Gerus Says Hanlon Creek Bus Route is Still the Best Option

At Monday’s city council meeting, the horseshoe will debate a recommendation on expanding transit routes and schedules for the 2020 Guelph Budget, and of particular focus is a new route to the Hanlon Creek Business Park. Some on council are concerned about the expense, but the General Manager of Guelph Transit is firm that recommendation already made is the best direction.

In a staff memo from Robin Gerus included in the amended agenda for Monday’s meeting, Gerus said that the new #19 Hanlon Creek Business Park route is still the best option council can take to service that area. Some on council have suggested that route #16 Southgate could be extended to cover the business park, but Transit has already considered this option, according to Gerus, and has discounted it.

“In order to branch the existing Route 16, service would need to be provided hourly due to the length of the branched route,” Gerus said in the memo. “This would therefore provide reduced service on an existing route and inconvenience core riders in this area.”

Adjusting the route, Gerus notes, could mean leaving some people behind in this growing area of the city, especially with Transit’s service standard of having 90 per cent of the population within 500 metres of a Transit stop. Adjusting the #16 Southgate’s route is also difficult because every third run of the #99 Mainline becomes a Southgate bus when it reaches the intersection of Clair and Gordon.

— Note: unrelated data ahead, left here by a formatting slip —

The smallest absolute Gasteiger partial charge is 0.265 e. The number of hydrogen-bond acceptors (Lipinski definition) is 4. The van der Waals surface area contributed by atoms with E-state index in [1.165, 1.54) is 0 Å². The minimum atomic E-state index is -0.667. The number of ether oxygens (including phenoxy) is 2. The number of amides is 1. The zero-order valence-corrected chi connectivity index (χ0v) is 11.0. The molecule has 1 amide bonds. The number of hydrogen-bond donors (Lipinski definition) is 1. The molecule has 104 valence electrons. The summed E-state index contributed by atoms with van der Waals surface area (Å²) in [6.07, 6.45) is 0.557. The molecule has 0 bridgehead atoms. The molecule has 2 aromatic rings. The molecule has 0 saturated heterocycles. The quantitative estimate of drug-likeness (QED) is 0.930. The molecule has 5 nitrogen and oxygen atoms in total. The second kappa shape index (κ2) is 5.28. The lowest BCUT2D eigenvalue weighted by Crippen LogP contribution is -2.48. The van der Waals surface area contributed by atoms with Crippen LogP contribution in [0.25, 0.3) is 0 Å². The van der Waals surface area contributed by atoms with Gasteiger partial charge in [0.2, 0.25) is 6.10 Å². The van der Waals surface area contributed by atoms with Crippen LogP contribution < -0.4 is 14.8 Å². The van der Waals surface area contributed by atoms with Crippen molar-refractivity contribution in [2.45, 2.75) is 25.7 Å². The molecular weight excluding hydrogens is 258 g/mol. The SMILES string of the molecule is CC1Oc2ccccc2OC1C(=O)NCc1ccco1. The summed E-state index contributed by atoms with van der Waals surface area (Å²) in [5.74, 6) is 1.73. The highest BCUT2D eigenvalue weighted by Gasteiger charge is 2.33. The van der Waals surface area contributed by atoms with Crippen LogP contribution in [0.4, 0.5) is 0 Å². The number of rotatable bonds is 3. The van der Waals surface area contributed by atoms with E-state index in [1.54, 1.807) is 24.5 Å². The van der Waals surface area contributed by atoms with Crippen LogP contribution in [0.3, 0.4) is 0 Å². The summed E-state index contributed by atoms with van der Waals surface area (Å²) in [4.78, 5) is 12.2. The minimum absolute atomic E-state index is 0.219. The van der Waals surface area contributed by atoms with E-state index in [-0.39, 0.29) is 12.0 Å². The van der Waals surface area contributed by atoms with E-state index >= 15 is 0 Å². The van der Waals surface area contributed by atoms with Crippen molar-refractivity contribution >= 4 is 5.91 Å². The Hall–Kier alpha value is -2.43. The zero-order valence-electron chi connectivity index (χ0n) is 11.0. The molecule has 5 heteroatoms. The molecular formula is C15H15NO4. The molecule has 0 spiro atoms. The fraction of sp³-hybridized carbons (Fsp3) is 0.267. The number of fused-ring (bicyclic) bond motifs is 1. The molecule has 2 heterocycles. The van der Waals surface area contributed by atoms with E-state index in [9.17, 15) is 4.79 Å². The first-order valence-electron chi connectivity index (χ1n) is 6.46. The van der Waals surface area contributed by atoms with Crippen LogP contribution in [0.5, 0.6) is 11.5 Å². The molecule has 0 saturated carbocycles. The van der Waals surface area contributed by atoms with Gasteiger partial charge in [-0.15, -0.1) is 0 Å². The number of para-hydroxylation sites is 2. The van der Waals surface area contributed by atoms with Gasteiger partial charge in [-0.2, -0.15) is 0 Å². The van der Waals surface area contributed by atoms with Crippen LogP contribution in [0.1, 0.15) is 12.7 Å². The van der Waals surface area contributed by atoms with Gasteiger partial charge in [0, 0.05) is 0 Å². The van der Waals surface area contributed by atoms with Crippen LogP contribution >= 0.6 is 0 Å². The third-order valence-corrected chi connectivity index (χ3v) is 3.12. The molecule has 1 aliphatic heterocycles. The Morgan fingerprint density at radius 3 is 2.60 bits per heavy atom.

“Staff feel it is likely to be one of our most rapidly growing routes in the near future, and do not recommend making any changes that would put pressure on the performance and reliability of that route,” the memo reads.

Could adjustments be made? Transit has looked at the possibility of running the Business Park route on weekdays only, and limiting the route to only run during peak times for a total of eight hours daily. Running weekdays only, the new route would save $185,844 while the peak service only option would save $609,824.

Council may take one of those two options, but Gerus’ memo notes that the #16 Southgate was once a peak-only service that was expanded all-day after four months due to demand.

The memo also includes figures of the projected employment growth in the Hanlon Creek Business Park over the next four years; the 600 people that work their now is expected to increase to 5,137 by 2024 when the area is scheduled to be full built out.

At this month’s Committee of the Whole meeting, Transit presented a plan to utilize five new buses purchased earlier this year. Along with the proposed #19 route, there will be two held in spare, one will be used to stabilize the timing on the #99 Mainline, and one will be dedicated to the expansion of the Community Bus system.

The total cost to operate the proposed expansion plan for Transit is $1.7 million, with $910,000 going to the operating of the new route to the Hanlon Creek Business Park.

Whatever plan that council approves Monday night for the buses, it will be referred to the December 3 budget meeting for final decision.

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